# why do we run out of heap space even if we have virtual memory?

Whenever we try to get space in heap(using malloc or new) we can get out of heap space error if it exceeds the limit. But, we have virtual memory so why can't OS allocate that much space and then do swapping when I need some part of it or not?

• The OS enforces (settable) limits on the amount of resources a process may use. For example on linux, try man getrlimit. – JeanPierre Aug 6 '18 at 11:20

Firstly, even the virtual memory does not imply an infinite amount of memory. I have run out virtual memory quite a few times.

Secondly and more commonly, there is a limit on the amount of memory each process can own by itself and a limit on the amount of memory each process can share with other processes, which are usually defined before the start of the process, especially on a multi-user environment. Those limits will not be increased automatically even if the process is running out of the limits, because that is basic meaning of the limits! That is why the OS cannot (or, you may say, will not) allocate the requested space even if there are plenty of freely available virtual memory left.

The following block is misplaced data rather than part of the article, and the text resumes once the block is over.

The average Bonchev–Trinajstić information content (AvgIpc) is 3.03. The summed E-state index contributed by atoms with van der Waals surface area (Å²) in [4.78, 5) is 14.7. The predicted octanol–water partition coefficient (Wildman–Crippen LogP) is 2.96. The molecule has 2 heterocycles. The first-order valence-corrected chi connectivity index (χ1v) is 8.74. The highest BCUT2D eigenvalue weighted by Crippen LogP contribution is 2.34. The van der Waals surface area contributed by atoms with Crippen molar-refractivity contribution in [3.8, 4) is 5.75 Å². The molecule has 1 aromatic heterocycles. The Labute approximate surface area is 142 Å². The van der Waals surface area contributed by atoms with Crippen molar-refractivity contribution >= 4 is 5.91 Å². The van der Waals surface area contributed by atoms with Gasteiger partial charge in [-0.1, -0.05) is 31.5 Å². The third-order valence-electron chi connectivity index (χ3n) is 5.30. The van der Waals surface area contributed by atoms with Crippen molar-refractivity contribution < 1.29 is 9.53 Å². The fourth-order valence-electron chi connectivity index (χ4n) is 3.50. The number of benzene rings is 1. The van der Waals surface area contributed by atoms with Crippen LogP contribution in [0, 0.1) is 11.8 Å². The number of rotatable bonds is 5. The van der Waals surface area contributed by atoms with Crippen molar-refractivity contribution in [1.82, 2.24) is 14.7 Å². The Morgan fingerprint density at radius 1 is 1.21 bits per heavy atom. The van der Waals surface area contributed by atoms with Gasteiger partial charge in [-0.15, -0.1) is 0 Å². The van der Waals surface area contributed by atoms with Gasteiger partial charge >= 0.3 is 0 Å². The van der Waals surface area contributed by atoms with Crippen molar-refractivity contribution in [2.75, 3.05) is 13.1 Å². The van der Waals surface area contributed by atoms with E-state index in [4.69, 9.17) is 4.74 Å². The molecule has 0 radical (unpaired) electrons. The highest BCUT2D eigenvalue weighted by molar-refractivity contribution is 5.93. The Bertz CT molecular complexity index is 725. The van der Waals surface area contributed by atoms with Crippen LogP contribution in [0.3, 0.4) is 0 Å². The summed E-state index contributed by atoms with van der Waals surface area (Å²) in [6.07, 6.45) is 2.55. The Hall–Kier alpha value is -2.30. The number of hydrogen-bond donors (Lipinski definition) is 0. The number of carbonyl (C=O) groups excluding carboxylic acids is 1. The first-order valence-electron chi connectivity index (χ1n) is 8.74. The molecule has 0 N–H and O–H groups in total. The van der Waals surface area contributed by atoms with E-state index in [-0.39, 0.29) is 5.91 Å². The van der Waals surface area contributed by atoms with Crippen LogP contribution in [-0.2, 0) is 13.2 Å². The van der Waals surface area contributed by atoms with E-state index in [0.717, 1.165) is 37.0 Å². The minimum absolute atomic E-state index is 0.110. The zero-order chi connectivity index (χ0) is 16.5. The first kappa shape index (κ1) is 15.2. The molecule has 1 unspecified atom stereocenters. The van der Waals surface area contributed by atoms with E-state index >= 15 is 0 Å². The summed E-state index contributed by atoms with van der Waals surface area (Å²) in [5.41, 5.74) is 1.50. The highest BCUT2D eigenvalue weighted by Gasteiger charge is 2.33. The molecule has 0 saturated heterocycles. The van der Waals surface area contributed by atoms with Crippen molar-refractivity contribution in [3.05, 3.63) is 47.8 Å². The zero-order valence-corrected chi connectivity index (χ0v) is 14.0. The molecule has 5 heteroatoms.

Thirdly, it may also happen because of memory fragmentation.

Fourthly, Java virtual machines (as I last heard of them) have its memory usage limit specified when it starts. Whether it uses of virtual memory or not, its usage of memory will be bounded by that limit.

Lastly, which may or may not the least, there are other situations.